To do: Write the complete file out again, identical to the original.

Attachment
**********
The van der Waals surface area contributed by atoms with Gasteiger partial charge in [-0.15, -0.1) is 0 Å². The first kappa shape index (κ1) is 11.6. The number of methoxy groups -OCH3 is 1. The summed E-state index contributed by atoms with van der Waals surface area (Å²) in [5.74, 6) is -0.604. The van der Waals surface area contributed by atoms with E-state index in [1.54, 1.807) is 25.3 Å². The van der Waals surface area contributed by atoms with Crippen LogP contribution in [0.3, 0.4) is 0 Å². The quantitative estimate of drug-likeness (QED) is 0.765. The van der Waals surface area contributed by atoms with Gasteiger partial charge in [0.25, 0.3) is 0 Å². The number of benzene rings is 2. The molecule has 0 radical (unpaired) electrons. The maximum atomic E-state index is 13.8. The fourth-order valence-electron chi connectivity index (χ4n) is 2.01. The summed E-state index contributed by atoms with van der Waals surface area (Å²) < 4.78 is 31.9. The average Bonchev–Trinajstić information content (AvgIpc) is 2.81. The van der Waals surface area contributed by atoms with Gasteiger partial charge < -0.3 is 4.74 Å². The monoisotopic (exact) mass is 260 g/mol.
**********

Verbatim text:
The van der Waals surface area contributed by atoms with Gasteiger partial charge in [-0.15, -0.1) is 0 Å². The first kappa shape index (κ1) is 11.6. The number of methoxy groups -OCH3 is 1. The summed E-state index contributed by atoms with van der Waals surface area (Å²) in [5.74, 6) is -0.604. The van der Waals surface area contributed by atoms with E-state index in [1.54, 1.807) is 25.3 Å². The van der Waals surface area contributed by atoms with Crippen LogP contribution in [0.3, 0.4) is 0 Å². The quantitative estimate of drug-likeness (QED) is 0.765. The van der Waals surface area contributed by atoms with Gasteiger partial charge in [0.25, 0.3) is 0 Å². The number of benzene rings is 2. The molecule has 0 radical (unpaired) electrons. The maximum atomic E-state index is 13.8. The fourth-order valence-electron chi connectivity index (χ4n) is 2.01. The summed E-state index contributed by atoms with van der Waals surface area (Å²) < 4.78 is 31.9. The average Bonchev–Trinajstić information content (AvgIpc) is 2.81. The van der Waals surface area contributed by atoms with Gasteiger partial charge < -0.3 is 4.74 Å². The monoisotopic (exact) mass is 260 g/mol.